"As adults, we should have the ability to sit down with one another and communicate respectfully," Sodoma says.

Sodoma notes that emotions will inevitably flare, particularly during a years-long marriage or partnership.

"If you feel yourself getting overheated, step away from the conversation before you say something you don’t mean and come back to the table when you’re able to discuss in a more level-headed manner," Sodoma advises.

4. Not letting things go

This one is a sneaky sign things are going south. Grant says it's often a form of overcommunication that occurs when one person is bothered by something about their partner and refuses to let it go. Moreover, they may even seek reasons to nitpick their significant other.

"For example, if one partner is extremely neat and the other isn’t, obsessing about every little thing the sloppy party does is a red flag," Grant says. "The neat person criticizes everything the sloppy partner does and even begins to look for transgressions."

Related: 9 Ways Dating a Narcissist Changes You and How to Heal

5. Condescending

Experts can't say it enough: The type of communication matters in a relationship.

"Dialogues with your partner should be a mutual exchange of energy," Sodoma says. "They should be honest, transparent, uplifting and confidence-inducing, even when they are hard. If your partner engages in name-calling, is disrespectful, or is dismissive of your concerns, that is a red flag."

Grant agrees and says this red flag is particularly distressful when the partner has no problem doing it in front of someone outside the relationship.

"[It's a problem] when one party ridicules or belittles his or her partner’s feelings in the presence of a third party to avoid a private meaningful or thoughtful discussion with his or her partner," Grant says.

6. Minimizing

This one can feel like avoidance, but it's distinct. A partner isn't just trying to get out of discussing an issue—they actually don't think the problem is remotely worth discussing, even if the other person does.

"Even though the issue might be perceived as insignificant to one party, it may be that it is extremely significant to the other and, at the very least, should be heard," Grant says.

Related: 35 Common Gaslighting Phrases in Relationships and How To Respond, According to Therapists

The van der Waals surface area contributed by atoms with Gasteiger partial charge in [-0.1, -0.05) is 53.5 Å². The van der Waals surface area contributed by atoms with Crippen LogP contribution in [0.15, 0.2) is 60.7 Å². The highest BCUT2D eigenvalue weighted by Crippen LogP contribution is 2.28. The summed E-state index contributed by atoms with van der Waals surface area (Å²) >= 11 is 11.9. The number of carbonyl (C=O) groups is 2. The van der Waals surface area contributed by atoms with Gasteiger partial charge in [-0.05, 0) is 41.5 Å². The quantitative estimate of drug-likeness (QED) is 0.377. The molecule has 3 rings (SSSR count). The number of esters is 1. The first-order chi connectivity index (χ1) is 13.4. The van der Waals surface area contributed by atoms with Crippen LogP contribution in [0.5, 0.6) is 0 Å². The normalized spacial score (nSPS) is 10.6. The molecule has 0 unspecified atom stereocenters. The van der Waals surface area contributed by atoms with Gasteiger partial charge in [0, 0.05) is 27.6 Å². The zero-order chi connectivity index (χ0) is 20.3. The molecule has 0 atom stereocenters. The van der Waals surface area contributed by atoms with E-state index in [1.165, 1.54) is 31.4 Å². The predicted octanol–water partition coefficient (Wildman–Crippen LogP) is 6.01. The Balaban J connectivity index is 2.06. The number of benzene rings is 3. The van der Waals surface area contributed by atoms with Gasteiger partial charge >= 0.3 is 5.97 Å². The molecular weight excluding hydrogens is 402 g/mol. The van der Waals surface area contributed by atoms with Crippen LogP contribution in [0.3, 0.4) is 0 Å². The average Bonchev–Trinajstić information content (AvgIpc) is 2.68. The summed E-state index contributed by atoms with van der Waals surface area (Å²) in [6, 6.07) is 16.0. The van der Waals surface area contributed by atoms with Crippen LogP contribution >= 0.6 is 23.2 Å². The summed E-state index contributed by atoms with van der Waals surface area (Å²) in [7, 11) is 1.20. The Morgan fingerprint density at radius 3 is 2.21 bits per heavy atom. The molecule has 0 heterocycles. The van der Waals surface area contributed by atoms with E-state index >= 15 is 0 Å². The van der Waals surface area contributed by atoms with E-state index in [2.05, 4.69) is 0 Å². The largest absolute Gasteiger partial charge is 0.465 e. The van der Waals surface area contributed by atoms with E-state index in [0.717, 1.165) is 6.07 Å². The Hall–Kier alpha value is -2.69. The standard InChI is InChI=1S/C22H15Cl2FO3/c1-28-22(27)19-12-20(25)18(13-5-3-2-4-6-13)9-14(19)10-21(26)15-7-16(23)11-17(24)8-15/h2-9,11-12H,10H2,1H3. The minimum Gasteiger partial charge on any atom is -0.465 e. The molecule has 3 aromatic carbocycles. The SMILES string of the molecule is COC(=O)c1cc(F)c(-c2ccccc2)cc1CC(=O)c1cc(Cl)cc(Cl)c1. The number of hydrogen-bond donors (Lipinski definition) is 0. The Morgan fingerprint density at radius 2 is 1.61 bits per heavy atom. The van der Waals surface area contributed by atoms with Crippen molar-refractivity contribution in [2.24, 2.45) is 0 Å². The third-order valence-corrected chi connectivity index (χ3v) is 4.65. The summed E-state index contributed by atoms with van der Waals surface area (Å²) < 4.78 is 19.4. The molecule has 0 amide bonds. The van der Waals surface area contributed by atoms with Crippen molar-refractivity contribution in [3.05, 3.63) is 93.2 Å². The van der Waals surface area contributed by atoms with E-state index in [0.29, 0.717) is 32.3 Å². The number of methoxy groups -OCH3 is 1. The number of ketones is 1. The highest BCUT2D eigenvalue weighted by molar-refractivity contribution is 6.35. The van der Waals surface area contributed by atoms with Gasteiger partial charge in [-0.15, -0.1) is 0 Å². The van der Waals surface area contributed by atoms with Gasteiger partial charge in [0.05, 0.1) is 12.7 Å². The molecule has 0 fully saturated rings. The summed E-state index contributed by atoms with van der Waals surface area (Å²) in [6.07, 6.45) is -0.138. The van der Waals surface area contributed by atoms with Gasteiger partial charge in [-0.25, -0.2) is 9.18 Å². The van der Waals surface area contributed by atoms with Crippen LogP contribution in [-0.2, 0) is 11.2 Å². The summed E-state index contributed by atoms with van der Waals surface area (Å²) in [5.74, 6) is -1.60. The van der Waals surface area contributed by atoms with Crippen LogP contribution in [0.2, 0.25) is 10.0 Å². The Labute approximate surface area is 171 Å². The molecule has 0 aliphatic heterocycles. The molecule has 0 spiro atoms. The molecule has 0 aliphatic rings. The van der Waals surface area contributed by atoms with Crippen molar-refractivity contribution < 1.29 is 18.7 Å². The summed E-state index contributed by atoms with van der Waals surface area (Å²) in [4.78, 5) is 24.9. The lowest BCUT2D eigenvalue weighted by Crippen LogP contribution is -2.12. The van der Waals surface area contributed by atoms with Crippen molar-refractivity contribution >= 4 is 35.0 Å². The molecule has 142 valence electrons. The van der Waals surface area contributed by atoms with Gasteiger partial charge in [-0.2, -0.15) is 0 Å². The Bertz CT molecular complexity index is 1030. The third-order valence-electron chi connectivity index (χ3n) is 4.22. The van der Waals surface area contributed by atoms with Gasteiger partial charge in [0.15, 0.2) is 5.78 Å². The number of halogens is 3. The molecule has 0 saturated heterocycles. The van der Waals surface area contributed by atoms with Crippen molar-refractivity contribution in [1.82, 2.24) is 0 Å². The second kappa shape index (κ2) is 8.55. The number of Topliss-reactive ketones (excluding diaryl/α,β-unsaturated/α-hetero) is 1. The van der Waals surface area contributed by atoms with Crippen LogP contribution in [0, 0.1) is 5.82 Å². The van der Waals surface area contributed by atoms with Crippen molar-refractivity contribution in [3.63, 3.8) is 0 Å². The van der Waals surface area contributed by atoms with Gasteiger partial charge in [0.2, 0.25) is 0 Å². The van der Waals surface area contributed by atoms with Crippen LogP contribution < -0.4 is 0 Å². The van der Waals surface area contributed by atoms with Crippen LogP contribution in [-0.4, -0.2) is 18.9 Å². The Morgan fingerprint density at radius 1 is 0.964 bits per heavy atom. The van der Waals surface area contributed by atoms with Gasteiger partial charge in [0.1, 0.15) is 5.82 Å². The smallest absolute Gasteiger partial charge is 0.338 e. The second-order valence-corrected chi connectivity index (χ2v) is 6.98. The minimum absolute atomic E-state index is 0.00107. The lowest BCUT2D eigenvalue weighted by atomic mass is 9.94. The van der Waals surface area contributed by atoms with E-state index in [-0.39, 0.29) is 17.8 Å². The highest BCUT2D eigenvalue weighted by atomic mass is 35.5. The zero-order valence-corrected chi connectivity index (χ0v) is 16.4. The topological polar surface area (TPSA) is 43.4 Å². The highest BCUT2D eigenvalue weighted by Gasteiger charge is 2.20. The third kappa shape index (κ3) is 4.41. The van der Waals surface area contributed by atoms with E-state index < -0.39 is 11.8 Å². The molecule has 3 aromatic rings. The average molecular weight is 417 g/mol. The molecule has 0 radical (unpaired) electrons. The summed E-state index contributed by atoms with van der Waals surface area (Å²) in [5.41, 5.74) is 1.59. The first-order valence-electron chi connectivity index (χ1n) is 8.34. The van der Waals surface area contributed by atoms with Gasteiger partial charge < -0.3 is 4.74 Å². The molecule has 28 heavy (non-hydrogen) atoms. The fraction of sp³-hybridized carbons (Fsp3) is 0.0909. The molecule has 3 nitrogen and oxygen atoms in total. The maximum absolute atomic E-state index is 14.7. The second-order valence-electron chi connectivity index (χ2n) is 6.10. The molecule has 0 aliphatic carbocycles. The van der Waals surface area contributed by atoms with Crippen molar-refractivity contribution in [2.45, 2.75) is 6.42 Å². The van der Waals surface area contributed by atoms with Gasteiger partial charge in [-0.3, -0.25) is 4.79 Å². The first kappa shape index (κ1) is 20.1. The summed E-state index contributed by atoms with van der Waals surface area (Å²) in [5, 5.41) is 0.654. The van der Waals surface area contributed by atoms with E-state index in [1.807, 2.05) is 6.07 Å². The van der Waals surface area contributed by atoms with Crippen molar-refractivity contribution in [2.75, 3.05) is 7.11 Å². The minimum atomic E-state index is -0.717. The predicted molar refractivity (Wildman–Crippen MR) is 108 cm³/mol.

7. Not listening

Sometimes, one partner may forget to grab the other's favorite ice cream sandwiches from the grocery store. That's an innocent mistake. However, this red flag is not.

"If your partner isn’t learning about who you are—your likes, interests, traditions, goals and dreams—they aren’t listening to you," Sodoma says. "Not listening means they are not invested. The only way to grow together and create a relationship that can stand the test of time is by being invested in and listening to one another."

If you feel unseen, you may be going unheard too.

8. Emotional abuse

This red flag may include chronic run-ins with many of the above communication red flags in relationships.

"Whether they are gaslighting you, giving you the silent treatment, calling you names, or yelling at you,  emotional abuse can be both hard to identify and even harder to address depending on who is being impacted and how that abuse is being conducted," Sodoma says.

People experiencing emotional abuse deserve individualized support.

"If you are concerned you may be in an emotionally abusive relationship, seek out a counselor of your own—not a couple’s therapist—that can help you unpack and navigate what you are dealing with," Sodoma says.

Related: 25 Signs You're in a Toxic Relationship

How To Work on Communication Issues in Relationships

1. Seek help

You'll want to work on new communication methods if one person struggles to share their feelings. Sodoma says that a friend, religious advisor or counselor can help.

2. Engage in non-verbal communication

Sodoma says communication doesn't always have to be verbal. If talking is challenging right now, couples have other options.

"Share a journal each week to learn about each other, exchange emails, or become pen pals," Sodoma says. "Not comfortable having the hard conversations yet? Try just spending time together doing something you both love and watch the conversation start to flow."

3. Have regular meetings

Weekly or monthly couples check-ins can help improve communication.

"Setting aside dedicated time for just the two of you to talk about what is going on in your lives, both as a couple and individually, is important," Sodoma says.

Sodoma suggests discussing work, dreams and financial goals or planning date nights and vacations.

Next: 16 Things People With High Emotional Intelligence Often Say, According to Psychologists